That being said, this is where perspective really comes in. Something that was a want for my grandfather when he was five may be a need for my son who is currently five.
The goal of this exercise is for you to determine what you believe are needs and wants.
Your partner will also complete this exercise and then you’ll come together and come to decide which is which moving forward.
As you go through the list circle the items you believe to be wants, and underline the items you believe to be needs.
There’s no right or wrong answer.
Don’t judge yourself, just circle or underline.
Once you’ve gone through all of them, go back through and spend some more time thinking about which category the item should be in. Adjust any answers you’d like.
A word on nuance; many of these items could fall into both categories. Getting clear on where you think they belong will make the conversation with your partner more constructive.
Rent or mortgage
Sporting event tickets
Investment property expenses
Toys for kids
School for kids
Educational/learning programs for adults
Swimming pool costs
Swimming pool cleaner
Supplements and vitamins
Student loan payments
Cell phone plans
How you’ll approach necessary changes
Looking into the future, after talking with your wife about this and taking the time to develop your personal budget, you may find there are no changes necessary. If that’s the case, great!
But what happens if you discover your current financial habits aren’t going to get you where you want to go? What will you do?
Will you have to reduce spending? Will you have to modify your lifestyle?
Oftentimes, when confronted with this reality, fear and shame come to the forefront.
The thought of taking steps backward isn’t a fun one.
But it can be one of the most important decisions you ever make.
The thing is, you and I don’t have time. So much of personal finance is time sensitive; the longer we have to save and invest the better. The shorter we have, the harder it is to accumulate enough to reach our chosen goals.
If you find yourself confronted with the possibility of having to make changes, I encourage you to think about those changes as temporary. Think about taking one step back so you can take 10 steps forward in the future.
Because that’s what you’ll be doing.
Whenever I get worried about something, I go through this exercise and I’d like for you to do the same.
Think about your biggest current financial concern.
Let’s say you’d like to get out of debt and use that as our example.
- What change do you want to make? I’d like to get out of debt.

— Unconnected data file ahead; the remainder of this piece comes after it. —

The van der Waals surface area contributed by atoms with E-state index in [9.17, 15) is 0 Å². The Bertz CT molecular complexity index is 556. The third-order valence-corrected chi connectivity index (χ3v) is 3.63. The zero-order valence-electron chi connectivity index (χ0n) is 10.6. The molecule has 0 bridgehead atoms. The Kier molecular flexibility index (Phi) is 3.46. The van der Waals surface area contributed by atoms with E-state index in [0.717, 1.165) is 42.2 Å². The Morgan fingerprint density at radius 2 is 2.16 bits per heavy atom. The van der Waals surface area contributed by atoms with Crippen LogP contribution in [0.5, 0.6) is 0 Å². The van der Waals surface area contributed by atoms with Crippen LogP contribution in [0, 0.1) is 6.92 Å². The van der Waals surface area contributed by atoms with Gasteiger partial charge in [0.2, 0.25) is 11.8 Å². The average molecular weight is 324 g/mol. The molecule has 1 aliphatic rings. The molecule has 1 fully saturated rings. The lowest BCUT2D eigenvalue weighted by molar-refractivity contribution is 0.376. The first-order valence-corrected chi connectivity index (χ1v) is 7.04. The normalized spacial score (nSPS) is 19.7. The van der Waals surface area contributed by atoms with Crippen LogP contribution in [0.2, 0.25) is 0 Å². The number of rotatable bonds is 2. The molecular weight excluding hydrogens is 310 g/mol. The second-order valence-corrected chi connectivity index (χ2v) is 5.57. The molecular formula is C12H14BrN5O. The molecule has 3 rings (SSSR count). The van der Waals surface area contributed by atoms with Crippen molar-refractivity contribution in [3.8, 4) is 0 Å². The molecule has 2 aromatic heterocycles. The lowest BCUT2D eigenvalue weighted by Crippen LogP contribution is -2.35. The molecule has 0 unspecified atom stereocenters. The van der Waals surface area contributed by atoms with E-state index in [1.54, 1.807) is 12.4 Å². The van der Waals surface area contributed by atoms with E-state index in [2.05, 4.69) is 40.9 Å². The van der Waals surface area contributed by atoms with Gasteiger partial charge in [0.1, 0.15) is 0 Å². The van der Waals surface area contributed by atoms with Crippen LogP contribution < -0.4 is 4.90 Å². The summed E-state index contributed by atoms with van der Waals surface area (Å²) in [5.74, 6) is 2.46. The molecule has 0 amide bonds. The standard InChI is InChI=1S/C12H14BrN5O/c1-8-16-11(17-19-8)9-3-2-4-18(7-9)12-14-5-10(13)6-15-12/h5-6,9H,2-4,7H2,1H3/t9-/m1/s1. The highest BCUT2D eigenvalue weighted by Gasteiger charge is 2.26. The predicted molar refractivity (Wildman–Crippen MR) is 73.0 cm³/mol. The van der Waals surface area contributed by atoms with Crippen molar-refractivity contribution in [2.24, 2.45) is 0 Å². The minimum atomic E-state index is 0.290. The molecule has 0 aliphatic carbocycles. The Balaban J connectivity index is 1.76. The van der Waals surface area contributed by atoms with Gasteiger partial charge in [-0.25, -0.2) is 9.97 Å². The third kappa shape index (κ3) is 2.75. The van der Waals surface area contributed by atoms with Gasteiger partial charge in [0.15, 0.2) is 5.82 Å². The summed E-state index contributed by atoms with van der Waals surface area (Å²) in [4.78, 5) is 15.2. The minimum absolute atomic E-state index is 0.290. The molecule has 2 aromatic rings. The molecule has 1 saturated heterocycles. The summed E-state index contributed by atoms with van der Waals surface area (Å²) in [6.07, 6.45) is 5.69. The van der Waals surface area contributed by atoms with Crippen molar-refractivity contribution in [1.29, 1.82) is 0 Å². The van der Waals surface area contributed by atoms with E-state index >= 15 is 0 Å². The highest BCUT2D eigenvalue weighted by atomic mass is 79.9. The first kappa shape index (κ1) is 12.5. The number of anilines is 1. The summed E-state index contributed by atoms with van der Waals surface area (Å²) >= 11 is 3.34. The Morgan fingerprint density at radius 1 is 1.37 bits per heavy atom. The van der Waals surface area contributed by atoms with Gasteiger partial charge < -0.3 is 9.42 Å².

- What do you think might happen if you made the change? I’d have to reduce spending in certain areas.
- What is the worst thing that could happen to you if you made the change? I’d have to give up doing things I enjoy doing.
- How likely is that to happen? Almost certainly. In order to pay off my credit cards, I’ll need to make cuts in other areas.
- What is the worst that has happened to others in this situation? How often did it happen? How did they deal with it? My friend stopped going out to eat for one year. She cancelled her gym membership. She also downsized her car. It was hard for her at first and I think she was embarrassed, but she got used to it.
- What is likely to happen based on your experience and the experience of others? How would you respond? I would be embarrassed and worried about what other people thought of me.
- If the worst did happen, then what would you do? I would get over it just like my friend did. I was proud of her for making those tough decisions and I know she came out of the experience a better person.
- Based on this discussion, what do you need to do to put this worry behind you? I need to figure out what changes need to be made and how long I’ll need to make them for.
Worrying about what other people think of us is a perfectly human thing to do.
We all know someone who has gone through tough financial times and emerged from it better than before.
Recognizing a change is needed and having the courage to act on it is an important step on the path to financial success.
The purpose of this exercise is to help you get clear on your perspective on budgeting, specifically wants versus needs.
Once you and your partner have gone through it, you will come together and discuss your experience and talk about getting on the same page and moving forward together.
If changes are required, you’ll be prepared to make them together.
If you’d like to dig deeper into this, you can have a no-cost conversation with one of our Certified Coaches.
You can also join one of our two-week online Sprints to help you get on the same page with your partner.
Finally, check out the LifeBlood podcast.
Let us know how we can help you on your path to financial success!